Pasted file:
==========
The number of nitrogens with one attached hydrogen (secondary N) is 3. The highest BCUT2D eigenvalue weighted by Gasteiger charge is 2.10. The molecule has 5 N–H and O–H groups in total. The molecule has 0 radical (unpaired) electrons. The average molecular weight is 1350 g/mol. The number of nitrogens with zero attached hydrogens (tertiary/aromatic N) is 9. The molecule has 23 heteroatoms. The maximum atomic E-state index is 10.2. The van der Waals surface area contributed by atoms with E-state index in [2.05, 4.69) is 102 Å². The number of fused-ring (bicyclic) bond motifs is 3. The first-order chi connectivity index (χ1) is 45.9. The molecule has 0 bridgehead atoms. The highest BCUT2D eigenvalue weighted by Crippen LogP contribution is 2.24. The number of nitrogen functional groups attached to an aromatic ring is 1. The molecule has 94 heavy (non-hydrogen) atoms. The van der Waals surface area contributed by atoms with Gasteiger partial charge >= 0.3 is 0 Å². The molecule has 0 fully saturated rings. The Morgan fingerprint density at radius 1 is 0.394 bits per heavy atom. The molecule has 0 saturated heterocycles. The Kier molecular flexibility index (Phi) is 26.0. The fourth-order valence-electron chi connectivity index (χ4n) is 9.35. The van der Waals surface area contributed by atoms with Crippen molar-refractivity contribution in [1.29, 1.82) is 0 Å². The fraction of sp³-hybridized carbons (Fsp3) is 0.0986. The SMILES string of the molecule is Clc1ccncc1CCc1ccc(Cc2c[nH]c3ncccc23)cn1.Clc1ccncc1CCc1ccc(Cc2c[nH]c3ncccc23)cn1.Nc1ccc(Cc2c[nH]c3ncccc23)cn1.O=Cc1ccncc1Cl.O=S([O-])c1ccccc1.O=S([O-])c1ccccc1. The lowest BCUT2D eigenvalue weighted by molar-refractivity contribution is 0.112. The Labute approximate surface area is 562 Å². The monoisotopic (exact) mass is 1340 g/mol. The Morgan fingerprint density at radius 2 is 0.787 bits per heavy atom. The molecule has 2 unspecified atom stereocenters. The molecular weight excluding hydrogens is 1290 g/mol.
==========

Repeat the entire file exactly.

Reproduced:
The number of nitrogens with one attached hydrogen (secondary N) is 3. The highest BCUT2D eigenvalue weighted by Gasteiger charge is 2.10. The molecule has 5 N–H and O–H groups in total. The molecule has 0 radical (unpaired) electrons. The average molecular weight is 1350 g/mol. The number of nitrogens with zero attached hydrogens (tertiary/aromatic N) is 9. The molecule has 23 heteroatoms. The maximum atomic E-state index is 10.2. The van der Waals surface area contributed by atoms with E-state index in [2.05, 4.69) is 102 Å². The number of fused-ring (bicyclic) bond motifs is 3. The first-order chi connectivity index (χ1) is 45.9. The molecule has 0 bridgehead atoms. The highest BCUT2D eigenvalue weighted by Crippen LogP contribution is 2.24. The number of nitrogen functional groups attached to an aromatic ring is 1. The molecule has 94 heavy (non-hydrogen) atoms. The van der Waals surface area contributed by atoms with Gasteiger partial charge >= 0.3 is 0 Å². The molecule has 0 fully saturated rings. The Morgan fingerprint density at radius 1 is 0.394 bits per heavy atom. The molecule has 0 saturated heterocycles. The Kier molecular flexibility index (Phi) is 26.0. The fourth-order valence-electron chi connectivity index (χ4n) is 9.35. The van der Waals surface area contributed by atoms with Crippen molar-refractivity contribution in [1.29, 1.82) is 0 Å². The fraction of sp³-hybridized carbons (Fsp3) is 0.0986. The SMILES string of the molecule is Clc1ccncc1CCc1ccc(Cc2c[nH]c3ncccc23)cn1.Clc1ccncc1CCc1ccc(Cc2c[nH]c3ncccc23)cn1.Nc1ccc(Cc2c[nH]c3ncccc23)cn1.O=Cc1ccncc1Cl.O=S([O-])c1ccccc1.O=S([O-])c1ccccc1. The lowest BCUT2D eigenvalue weighted by molar-refractivity contribution is 0.112. The Labute approximate surface area is 562 Å². The monoisotopic (exact) mass is 1340 g/mol. The Morgan fingerprint density at radius 2 is 0.787 bits per heavy atom. The molecule has 2 unspecified atom stereocenters. The molecular weight excluding hydrogens is 1290 g/mol.